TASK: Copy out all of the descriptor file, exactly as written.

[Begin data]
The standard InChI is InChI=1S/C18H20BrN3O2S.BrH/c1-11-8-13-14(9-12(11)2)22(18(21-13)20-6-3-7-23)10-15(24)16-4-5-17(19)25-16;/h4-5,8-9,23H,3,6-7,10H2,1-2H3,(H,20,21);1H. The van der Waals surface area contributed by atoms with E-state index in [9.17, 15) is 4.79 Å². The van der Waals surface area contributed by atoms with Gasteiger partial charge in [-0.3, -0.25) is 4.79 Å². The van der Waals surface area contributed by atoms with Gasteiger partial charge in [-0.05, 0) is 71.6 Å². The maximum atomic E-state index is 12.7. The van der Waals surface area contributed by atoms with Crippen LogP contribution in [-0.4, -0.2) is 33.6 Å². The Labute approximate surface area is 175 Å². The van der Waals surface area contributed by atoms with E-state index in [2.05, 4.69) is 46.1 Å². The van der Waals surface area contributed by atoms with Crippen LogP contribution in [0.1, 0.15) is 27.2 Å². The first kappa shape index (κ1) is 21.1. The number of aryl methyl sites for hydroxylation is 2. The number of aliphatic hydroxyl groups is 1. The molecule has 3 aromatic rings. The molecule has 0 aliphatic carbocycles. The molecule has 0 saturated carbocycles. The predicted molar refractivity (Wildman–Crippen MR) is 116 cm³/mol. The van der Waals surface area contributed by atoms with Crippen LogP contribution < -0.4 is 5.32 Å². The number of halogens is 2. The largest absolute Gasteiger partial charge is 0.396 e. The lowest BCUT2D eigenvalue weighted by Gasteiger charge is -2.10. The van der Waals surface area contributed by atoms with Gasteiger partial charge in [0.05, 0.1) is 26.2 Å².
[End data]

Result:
The standard InChI is InChI=1S/C18H20BrN3O2S.BrH/c1-11-8-13-14(9-12(11)2)22(18(21-13)20-6-3-7-23)10-15(24)16-4-5-17(19)25-16;/h4-5,8-9,23H,3,6-7,10H2,1-2H3,(H,20,21);1H. The van der Waals surface area contributed by atoms with E-state index in [9.17, 15) is 4.79 Å². The van der Waals surface area contributed by atoms with Gasteiger partial charge in [-0.3, -0.25) is 4.79 Å². The van der Waals surface area contributed by atoms with Gasteiger partial charge in [-0.05, 0) is 71.6 Å². The maximum atomic E-state index is 12.7. The van der Waals surface area contributed by atoms with Crippen LogP contribution in [-0.4, -0.2) is 33.6 Å². The Labute approximate surface area is 175 Å². The van der Waals surface area contributed by atoms with E-state index in [2.05, 4.69) is 46.1 Å². The van der Waals surface area contributed by atoms with Crippen LogP contribution in [0.1, 0.15) is 27.2 Å². The first kappa shape index (κ1) is 21.1. The number of aryl methyl sites for hydroxylation is 2. The number of aliphatic hydroxyl groups is 1. The molecule has 3 aromatic rings. The molecule has 0 aliphatic carbocycles. The molecule has 0 saturated carbocycles. The predicted molar refractivity (Wildman–Crippen MR) is 116 cm³/mol. The van der Waals surface area contributed by atoms with Crippen LogP contribution < -0.4 is 5.32 Å². The number of halogens is 2. The largest absolute Gasteiger partial charge is 0.396 e. The lowest BCUT2D eigenvalue weighted by Gasteiger charge is -2.10. The van der Waals surface area contributed by atoms with Gasteiger partial charge in [0.05, 0.1) is 26.2 Å².